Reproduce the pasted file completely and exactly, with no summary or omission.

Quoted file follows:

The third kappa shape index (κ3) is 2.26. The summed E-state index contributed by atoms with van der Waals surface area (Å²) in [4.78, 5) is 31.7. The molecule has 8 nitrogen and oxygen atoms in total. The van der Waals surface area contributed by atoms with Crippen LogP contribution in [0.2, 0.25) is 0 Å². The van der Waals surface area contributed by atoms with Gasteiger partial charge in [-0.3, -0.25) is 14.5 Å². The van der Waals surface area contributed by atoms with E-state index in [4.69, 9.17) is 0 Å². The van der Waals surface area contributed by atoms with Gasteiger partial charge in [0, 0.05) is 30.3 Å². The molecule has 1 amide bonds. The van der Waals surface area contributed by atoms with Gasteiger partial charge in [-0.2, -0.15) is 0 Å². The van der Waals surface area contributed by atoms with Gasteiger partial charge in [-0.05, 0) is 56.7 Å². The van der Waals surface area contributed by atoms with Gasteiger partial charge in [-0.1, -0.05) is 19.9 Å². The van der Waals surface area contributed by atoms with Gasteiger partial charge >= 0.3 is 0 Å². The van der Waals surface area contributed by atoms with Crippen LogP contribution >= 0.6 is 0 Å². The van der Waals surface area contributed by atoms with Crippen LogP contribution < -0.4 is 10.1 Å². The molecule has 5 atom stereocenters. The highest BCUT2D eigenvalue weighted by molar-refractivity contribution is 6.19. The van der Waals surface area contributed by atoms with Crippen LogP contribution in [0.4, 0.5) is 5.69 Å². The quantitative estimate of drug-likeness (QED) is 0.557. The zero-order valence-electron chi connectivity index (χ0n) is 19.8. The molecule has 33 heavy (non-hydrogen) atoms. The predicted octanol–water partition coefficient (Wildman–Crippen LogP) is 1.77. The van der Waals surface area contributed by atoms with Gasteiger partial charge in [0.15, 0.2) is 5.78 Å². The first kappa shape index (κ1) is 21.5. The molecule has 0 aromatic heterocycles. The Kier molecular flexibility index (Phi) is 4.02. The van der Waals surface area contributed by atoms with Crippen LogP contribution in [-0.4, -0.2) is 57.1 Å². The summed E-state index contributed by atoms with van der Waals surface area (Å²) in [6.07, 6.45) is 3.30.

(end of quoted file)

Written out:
The third kappa shape index (κ3) is 2.26. The summed E-state index contributed by atoms with van der Waals surface area (Å²) in [4.78, 5) is 31.7. The molecule has 8 nitrogen and oxygen atoms in total. The van der Waals surface area contributed by atoms with Crippen LogP contribution in [0.2, 0.25) is 0 Å². The van der Waals surface area contributed by atoms with Gasteiger partial charge in [-0.3, -0.25) is 14.5 Å². The van der Waals surface area contributed by atoms with E-state index in [4.69, 9.17) is 0 Å². The van der Waals surface area contributed by atoms with Gasteiger partial charge in [0, 0.05) is 30.3 Å². The molecule has 1 amide bonds. The van der Waals surface area contributed by atoms with Gasteiger partial charge in [-0.2, -0.15) is 0 Å². The van der Waals surface area contributed by atoms with Gasteiger partial charge in [-0.05, 0) is 56.7 Å². The van der Waals surface area contributed by atoms with Gasteiger partial charge in [-0.1, -0.05) is 19.9 Å². The van der Waals surface area contributed by atoms with Gasteiger partial charge >= 0.3 is 0 Å². The van der Waals surface area contributed by atoms with Crippen LogP contribution >= 0.6 is 0 Å². The van der Waals surface area contributed by atoms with Crippen LogP contribution < -0.4 is 10.1 Å². The molecule has 5 atom stereocenters. The highest BCUT2D eigenvalue weighted by molar-refractivity contribution is 6.19. The van der Waals surface area contributed by atoms with Crippen LogP contribution in [0.4, 0.5) is 5.69 Å². The quantitative estimate of drug-likeness (QED) is 0.557. The zero-order valence-electron chi connectivity index (χ0n) is 19.8. The molecule has 33 heavy (non-hydrogen) atoms. The predicted octanol–water partition coefficient (Wildman–Crippen LogP) is 1.77. The van der Waals surface area contributed by atoms with Gasteiger partial charge in [0.15, 0.2) is 5.78 Å². The first kappa shape index (κ1) is 21.5. The molecule has 0 aromatic heterocycles. The Kier molecular flexibility index (Phi) is 4.02. The van der Waals surface area contributed by atoms with Crippen LogP contribution in [-0.4, -0.2) is 57.1 Å². The summed E-state index contributed by atoms with van der Waals surface area (Å²) in [6.07, 6.45) is 3.30.